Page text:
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Residential pace limits may lower on Monticello streets – ECM Publishers

Speed limits on Monticello residential streets could be decreasing in early 2021.

The Monticello City Council has authorized city staff to begin the process of designating 25 m.p.h. speed zones with the intent of decreasing speed limits on some city streets.

The move comes after a 2019 change in Minnesota State Statutes under which the Minnesota Legislature granted cities the ability to implement 25 m.p.h. speed limits if certain criteria is met. Streets must be residential, they cannot be collector streets, and signage must be put in place. Regarding signs, City Administrator Jeff O’Neill said 25 m.p.h. signs would not be placed all over the city. Instead, they would be placed at the entrance to neighborhoods.

Under the directive from the City Council, city staff will begin the process of planning for changes in speed limits on residential city streets. Cchanges would not occur in the city’s business districts or in the downtown area or other areas that are not zoned residential.

In a plan laid out before the Council on Monday, Aug. 10, city staff stated that a policy would be developed to analyze the possible move to 25 m.p.h. residential speed limits. That includes studying present and future roadway classifications to determine if a street would qualify for a change in speed limit. For examole, if future plans don’t call for a current road to be residential in nature, it would not be eligible to be signed at 25 m.p.h. if changes are made next spring.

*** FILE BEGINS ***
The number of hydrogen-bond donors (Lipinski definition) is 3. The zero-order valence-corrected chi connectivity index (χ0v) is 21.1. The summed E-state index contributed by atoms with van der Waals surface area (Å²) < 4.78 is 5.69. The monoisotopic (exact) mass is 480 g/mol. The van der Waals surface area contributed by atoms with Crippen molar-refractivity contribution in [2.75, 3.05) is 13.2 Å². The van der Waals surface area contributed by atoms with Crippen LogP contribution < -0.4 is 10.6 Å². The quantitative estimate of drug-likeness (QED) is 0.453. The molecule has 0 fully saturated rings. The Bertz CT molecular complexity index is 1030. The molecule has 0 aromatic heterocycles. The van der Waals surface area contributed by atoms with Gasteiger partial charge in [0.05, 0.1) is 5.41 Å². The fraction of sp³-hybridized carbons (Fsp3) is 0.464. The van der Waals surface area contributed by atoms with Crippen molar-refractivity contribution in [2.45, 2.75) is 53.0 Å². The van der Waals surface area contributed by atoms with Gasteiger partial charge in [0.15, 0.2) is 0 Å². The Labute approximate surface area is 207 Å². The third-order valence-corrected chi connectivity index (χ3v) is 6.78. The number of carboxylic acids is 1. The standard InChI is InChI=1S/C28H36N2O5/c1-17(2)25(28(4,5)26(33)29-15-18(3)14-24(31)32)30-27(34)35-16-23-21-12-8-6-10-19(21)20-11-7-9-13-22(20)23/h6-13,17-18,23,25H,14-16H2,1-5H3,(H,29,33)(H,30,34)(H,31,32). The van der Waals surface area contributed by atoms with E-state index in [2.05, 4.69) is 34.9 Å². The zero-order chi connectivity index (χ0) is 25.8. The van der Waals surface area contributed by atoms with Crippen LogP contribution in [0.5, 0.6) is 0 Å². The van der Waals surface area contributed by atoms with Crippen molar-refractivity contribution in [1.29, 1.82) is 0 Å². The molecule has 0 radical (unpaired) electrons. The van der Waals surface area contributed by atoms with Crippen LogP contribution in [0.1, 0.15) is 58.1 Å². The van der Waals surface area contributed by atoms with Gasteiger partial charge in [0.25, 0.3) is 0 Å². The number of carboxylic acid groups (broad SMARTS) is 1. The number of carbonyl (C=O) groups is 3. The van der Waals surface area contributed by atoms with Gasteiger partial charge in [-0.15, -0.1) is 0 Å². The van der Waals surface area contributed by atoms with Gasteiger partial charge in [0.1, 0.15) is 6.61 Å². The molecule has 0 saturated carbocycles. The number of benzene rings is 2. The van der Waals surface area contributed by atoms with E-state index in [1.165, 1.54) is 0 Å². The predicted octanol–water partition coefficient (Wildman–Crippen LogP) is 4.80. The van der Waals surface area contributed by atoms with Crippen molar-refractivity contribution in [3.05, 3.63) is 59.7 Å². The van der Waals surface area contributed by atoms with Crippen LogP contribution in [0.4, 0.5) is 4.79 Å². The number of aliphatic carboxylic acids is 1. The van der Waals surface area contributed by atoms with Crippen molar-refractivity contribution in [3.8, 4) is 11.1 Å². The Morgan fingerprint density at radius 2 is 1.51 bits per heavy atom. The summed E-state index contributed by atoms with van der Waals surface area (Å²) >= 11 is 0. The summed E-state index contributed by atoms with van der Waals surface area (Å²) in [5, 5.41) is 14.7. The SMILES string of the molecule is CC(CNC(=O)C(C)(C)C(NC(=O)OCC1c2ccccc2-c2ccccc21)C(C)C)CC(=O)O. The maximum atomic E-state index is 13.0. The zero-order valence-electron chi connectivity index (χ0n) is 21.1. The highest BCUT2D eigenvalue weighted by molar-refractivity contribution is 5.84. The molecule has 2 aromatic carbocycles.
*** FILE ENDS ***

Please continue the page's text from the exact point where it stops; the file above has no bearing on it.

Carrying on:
The analysis would also include a study of existing signage so updating or removal of signs could be completed.

Councilmember Charlotte Gabler said speed limit violations are one of the top complaints she gets from people as a council member.

“Does anyone follow them?” Gabler said of the speed limits.

“Let’s give this a whirl,” she said.

Mayor Brian Stumpf said he sees speeding on every city street.

“It’s been like that for 100 years,” he said.

Under the plan approved by the Council on Aug. 10, a report on how to apply and implement any proposed changes in speed limits and the corresponding sign changes will be brought  back to the City Council for final approval in November.

If the City Council approves that plan, the lower residential speed limits would be put in place in the Spring of 2021. New speed limit signs would be erected at that time, as well.

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